Senate Passes Bipartisan Package to Address Issues Caused by Coronavirus Pandemic

In a show of unity in the fight against the coronavirus pandemic, the New Jersey Senate cleared a package of 27 bills designed to contend with the current situation and the months ahead.

Senate President Steve Sweeney noted the international healthcare crisis would affect many aspects of life in New Jersey, but noted the immediate concern was protecting the health and safety of residents throughout the state.

“We won’t be able to solve it overnight and we can’t prevent all the negative effects from happening, but there are actions we can take to contain the spread of the virus, to care for those who become infected and to help those who are impacted. These bills will help,” he said.

Senate Republican Leader Tom Kean echoed the sentiments, and called upon New Jersey’s elected officials to coordinate their response to the pandemic.

“Republicans and Democrats in both houses of the New Jersey Legislature are working together to advance legislation that is critical to the well-being of the Garden State,” he said.

Protecting Workers, Businesses from Undue Hardship

Sweeney sponsored a bill to ensure access to programs for workers in the coronavirus pandemic. The bill makes sure employees eligible for earned sick leave, family temporary disability leave, temporary disability leave and family leave, when applicable, due to being unable to work as the virus spread.

Meanwhile, a bill sponsored by Sens. Fred H. Madden, Jr. and Joseph Lagana created a “Temporary Lost Wage Unemployment Program” to help employees recoup lost wages due to the economic upheaval accompanying the virus. The bill appropriates $20 million for the program.

Additionally, a bill sponsored by Sens. Nilsa Cruz-Perez, Brian P. Stack, Kean, and Anthony M. Bucco sought to protect business interests in the state. It provides the New Jersey Economic Development Authority to provide grants during periods of emergency and allows for those grants to be distributed for the duration of the economic disruptions caused by the emergency situation.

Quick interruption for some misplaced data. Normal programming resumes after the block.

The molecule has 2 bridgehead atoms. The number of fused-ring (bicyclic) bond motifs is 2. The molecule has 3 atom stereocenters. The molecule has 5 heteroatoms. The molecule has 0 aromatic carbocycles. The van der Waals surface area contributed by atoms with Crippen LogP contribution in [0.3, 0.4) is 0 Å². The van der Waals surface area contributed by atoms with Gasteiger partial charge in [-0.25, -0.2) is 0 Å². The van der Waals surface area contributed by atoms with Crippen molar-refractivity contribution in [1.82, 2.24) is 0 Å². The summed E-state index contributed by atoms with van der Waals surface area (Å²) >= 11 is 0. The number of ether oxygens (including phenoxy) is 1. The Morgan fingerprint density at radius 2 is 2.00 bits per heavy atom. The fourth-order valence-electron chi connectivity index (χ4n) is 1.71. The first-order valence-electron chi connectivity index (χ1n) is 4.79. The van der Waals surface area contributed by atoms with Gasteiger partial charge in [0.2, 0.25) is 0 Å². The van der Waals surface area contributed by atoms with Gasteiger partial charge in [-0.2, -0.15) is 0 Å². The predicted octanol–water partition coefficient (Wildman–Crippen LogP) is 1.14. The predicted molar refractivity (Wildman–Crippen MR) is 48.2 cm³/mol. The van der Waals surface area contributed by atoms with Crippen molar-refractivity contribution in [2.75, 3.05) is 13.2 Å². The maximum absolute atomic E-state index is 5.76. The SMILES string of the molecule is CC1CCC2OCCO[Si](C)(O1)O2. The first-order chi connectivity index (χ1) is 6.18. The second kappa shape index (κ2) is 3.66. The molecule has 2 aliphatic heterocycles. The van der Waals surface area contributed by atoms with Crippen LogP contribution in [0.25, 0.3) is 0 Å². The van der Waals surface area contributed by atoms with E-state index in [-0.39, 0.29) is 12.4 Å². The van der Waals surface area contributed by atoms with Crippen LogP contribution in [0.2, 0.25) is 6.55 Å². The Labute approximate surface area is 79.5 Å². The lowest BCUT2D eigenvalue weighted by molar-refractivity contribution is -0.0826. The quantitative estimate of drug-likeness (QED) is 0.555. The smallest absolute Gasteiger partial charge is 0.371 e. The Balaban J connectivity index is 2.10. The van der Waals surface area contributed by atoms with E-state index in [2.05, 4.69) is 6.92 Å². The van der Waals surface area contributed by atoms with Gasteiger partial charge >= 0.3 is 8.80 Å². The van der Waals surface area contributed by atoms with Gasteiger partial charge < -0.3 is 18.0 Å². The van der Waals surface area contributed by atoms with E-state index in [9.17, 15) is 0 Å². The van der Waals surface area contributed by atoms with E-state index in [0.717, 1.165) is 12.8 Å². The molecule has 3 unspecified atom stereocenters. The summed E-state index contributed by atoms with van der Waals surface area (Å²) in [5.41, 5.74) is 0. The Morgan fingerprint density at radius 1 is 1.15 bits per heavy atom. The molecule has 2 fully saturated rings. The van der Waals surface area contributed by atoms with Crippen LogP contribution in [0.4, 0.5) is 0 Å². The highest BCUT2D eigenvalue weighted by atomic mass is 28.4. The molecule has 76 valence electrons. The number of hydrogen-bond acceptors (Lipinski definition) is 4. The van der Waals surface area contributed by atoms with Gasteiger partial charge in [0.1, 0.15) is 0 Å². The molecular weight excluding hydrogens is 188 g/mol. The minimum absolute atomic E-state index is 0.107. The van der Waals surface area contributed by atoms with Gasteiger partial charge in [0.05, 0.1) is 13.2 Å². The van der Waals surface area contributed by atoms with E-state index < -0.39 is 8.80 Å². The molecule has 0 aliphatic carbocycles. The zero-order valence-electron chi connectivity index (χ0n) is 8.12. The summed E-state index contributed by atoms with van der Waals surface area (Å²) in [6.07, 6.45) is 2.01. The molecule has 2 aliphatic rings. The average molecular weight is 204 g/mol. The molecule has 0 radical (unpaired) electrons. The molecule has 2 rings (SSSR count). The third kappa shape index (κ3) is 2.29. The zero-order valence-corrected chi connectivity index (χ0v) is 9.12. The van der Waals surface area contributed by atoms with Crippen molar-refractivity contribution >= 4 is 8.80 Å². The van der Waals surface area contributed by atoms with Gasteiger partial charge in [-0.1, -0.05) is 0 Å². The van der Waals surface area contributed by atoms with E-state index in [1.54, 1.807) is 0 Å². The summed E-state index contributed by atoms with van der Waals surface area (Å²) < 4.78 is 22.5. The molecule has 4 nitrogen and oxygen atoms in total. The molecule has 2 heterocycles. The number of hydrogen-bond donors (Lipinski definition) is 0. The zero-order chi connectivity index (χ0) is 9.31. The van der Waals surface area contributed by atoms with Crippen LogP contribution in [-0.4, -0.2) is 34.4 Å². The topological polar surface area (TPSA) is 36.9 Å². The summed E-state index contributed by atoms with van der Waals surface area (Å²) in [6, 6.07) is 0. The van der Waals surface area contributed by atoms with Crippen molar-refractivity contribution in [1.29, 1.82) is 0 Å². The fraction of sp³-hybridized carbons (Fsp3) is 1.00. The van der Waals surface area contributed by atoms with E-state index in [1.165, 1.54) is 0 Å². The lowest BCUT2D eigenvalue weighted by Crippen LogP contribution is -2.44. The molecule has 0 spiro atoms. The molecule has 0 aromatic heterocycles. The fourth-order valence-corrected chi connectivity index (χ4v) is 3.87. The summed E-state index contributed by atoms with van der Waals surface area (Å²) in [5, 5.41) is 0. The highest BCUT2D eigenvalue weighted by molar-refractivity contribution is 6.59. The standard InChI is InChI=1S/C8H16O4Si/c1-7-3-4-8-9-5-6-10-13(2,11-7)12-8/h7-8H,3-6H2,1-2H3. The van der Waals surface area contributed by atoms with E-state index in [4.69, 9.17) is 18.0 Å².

Reducing the Impacts of Shuttered Schools

One of the bills, sponsored by Sens. Gerry Cardinale, James Beach and Kean, mirrored one passed in the Assembly providing flexibility for remote learning to apply to the 180-day instruction requirement. The proposal would apply for extended emergency school closures connected to either a declared state of emergency or a public health emergency.

Additionally, a bill sponsored by Sens. M. Teresa Ruiz and and Sandra B. Cunningham addressed at-risk children in need of food. The bill requires school districts to provide meals to students enrolled in free or reduced meal programs during the outbreak. The bill provided direction and clarification on the specifics of the delivery system.

A third bill intended to help students access learning through technology was approved. The bill provides funding for access to laptops, tablet, hot spot devices and other technology for student use at home or school to ensure remote instruction.

Healthcare Preparation

The bill anticipated potential healthcare industry issues in preparation of a worsening outbreak. One bill required health insurance and Medicaid to cover testing for the disease. Additionally it would ensure coverage of telehealth and telemedicine services without cost-sharing requirements during the state of emergency.

Additional bills authorized licensed healthcare facilities and clinical laboratories to collect specimens to test for COVID-19 during the health emergency and allocated $10 million for sanitation efforts at healthcare and residential living facilities.

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